Low ROI on MOOCs challenges marketers to think outside the box

About this Podcast...

Massive Open Online Courses (MOOCs) are one of the most talked about topics in online higher education. These courses have grown in prominence at colleges and universities throughout the world. But the courses' low return on investment—namely their ability to turn students accessing the content for free into paying students in the future—presents an interesting conundrum for marketers of online education. Beth Smith, director of marketing and communications for distance education programs at Indiana University’s School of Education, explains that MOOCs have a positive public relations and name recognition benefit, but don’t show the same ability to generate revenue as other distance education platforms.

"It is different for me because we're finding we may have different approaches in how we market our involvement in the MOOCs," Smith said. "That may not be and hasn't been to date a substantial investment of marketing funds."

We sat down and talked with Smith about IU’s involvement with MOOCs as well as the institution’s general views about online higher education. Check out the podcast above or the text version of the Q&A below. Smith will be speaking at our upcoming conference Effective Marketing for Online Education, which will be taking place December 9-11 in San Diego. For more information on Beth, click here.

You'll be leading a roundtable about MOOCs at our upcoming event. Can you talk about how these massive open online courses have affected your marketing efforts for the University of Indiana's online education programs?

Well, I represent the School of Education and there are other units within Indiana University as well who have embarked upon MOOCs. I can speak specifically to what the School of Education has done. We've had a number of MOOCs for which our faculty have served as the primary instructors. They were embarked upon more so out of the faculty members personal and professional research interests, so our involvement was not initially driven by a marketing directive. It was something that our organization started out with several years ago for the first time. We've found that it's been a positive vehicle for getting the word out about some of the expertise that resides within the School of Education and certainly some of the related programs, meaning related to the topics that have been addressed in the MOOCs, but I can't say that we have yet determined whether or not this will be a fundamental part of our marketing strategy going forward. The challenge is tracking ROI. We have found that to date the MOOCs have not been a strong revenue-generating engine for us, but they have been a positive public relations engine for us. There are a number of factors to consider and how those things can funnel into one’s marketing strategy.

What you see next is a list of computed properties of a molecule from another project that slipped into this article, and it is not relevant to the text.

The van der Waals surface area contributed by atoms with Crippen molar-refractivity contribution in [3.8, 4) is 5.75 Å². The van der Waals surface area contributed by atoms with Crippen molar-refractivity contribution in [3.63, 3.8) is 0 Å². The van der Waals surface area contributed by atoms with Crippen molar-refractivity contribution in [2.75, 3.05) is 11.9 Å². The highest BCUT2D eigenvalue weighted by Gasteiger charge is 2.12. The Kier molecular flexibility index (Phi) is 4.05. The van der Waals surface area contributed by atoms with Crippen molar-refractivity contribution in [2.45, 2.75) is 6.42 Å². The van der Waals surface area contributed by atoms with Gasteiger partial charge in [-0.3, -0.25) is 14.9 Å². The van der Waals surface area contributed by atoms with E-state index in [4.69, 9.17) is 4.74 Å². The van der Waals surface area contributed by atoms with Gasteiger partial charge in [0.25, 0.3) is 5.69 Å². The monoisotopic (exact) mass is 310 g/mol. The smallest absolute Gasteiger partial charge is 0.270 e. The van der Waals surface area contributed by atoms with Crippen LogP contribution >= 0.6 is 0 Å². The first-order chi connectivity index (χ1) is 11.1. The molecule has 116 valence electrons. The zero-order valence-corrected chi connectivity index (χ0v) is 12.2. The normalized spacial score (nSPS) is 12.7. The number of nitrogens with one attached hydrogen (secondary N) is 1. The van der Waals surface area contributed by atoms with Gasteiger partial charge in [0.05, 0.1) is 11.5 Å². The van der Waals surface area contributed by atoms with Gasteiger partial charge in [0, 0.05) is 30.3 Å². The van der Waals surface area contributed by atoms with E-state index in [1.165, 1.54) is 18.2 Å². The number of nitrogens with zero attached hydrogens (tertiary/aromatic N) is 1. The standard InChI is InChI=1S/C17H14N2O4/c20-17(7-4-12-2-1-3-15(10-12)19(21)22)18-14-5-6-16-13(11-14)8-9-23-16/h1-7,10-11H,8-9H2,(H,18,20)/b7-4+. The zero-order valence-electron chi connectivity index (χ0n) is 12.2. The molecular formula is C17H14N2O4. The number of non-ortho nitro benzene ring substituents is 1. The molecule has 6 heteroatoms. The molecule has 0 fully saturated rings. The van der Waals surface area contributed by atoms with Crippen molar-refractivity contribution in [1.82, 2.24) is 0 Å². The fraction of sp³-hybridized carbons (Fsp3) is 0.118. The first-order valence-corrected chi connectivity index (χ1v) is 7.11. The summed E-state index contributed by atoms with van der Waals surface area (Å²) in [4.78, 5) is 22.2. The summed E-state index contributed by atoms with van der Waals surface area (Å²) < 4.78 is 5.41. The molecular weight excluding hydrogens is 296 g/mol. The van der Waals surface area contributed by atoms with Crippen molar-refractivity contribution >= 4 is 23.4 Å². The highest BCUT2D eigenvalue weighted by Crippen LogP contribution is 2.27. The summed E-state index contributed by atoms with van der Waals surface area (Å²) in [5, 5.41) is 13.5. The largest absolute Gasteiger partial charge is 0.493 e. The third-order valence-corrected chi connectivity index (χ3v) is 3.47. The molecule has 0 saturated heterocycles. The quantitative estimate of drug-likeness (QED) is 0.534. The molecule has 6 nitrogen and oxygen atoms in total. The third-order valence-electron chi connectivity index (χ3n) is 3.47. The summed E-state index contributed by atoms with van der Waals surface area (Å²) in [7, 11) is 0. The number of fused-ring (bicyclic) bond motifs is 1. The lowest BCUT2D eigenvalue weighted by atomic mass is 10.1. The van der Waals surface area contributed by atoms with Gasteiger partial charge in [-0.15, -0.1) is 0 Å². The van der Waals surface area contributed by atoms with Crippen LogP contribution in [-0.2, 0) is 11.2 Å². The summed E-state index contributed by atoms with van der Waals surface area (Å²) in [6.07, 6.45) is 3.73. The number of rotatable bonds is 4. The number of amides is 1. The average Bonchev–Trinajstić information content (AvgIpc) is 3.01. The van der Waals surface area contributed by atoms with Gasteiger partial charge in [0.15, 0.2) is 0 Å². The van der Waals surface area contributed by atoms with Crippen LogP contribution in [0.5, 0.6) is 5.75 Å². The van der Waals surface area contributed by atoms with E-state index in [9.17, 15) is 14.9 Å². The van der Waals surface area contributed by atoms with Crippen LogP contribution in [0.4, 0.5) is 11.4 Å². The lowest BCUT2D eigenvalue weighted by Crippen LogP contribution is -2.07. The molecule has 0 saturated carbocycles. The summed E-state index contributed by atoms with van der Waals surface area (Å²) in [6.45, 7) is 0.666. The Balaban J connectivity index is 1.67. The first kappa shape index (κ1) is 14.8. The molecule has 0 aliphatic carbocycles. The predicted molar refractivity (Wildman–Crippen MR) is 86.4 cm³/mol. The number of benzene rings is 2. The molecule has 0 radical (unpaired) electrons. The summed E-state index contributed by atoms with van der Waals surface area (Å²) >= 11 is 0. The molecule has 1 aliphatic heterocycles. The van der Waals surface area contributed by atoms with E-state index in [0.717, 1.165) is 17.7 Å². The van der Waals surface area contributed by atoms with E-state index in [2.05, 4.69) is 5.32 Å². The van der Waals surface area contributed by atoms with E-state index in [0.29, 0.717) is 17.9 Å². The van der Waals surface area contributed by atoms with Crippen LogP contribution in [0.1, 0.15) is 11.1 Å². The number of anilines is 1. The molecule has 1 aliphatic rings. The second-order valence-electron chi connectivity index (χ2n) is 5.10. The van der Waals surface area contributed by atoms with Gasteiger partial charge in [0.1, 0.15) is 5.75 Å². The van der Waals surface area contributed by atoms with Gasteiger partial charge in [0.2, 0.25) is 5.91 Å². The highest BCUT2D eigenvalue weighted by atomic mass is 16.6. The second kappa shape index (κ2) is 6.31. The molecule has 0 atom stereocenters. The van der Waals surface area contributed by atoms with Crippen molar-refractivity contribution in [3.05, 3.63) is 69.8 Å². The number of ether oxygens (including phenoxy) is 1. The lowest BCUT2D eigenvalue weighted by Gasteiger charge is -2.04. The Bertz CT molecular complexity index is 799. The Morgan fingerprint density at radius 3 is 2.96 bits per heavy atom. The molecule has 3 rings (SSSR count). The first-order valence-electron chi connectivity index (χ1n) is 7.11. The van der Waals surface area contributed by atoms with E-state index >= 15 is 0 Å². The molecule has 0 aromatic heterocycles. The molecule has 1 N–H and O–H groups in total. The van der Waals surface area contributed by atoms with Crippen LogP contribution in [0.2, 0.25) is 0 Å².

Does that change your role as a marketer? This sounds like more of a PR benefit and a name recognition benefit, but not necessarily the direct ROI that you're used to tracking with other marketing strategies.

It is different for me because we're finding we may have different approaches in how we market our involvement in the MOOCs and that may not be and hasn't been to date a substantial investment of marketing funds. But it could instead be a more substantial investment of marketing resources, such as time and investment related to promoting the MOOCs in social networking environments or in professional networking environments as opposed to doing a marketing media buy related to the MOOC. So ours have been successfully marketed to our faculty members and extensive professional networks. The most recent ones, the BOOC [Big Open Online Course] that Dan Hickey is doing was the result of a Google grant that he received. He still maintains that one of the most effective methods of getting the word out about BOOCs was through a Facbeook page that they created.

I want to go a little bit more broadly. I know you're dealing with distance education in general, so can you outline how the administration at Indiana University, traditionally a brick and mortar school, views online learning?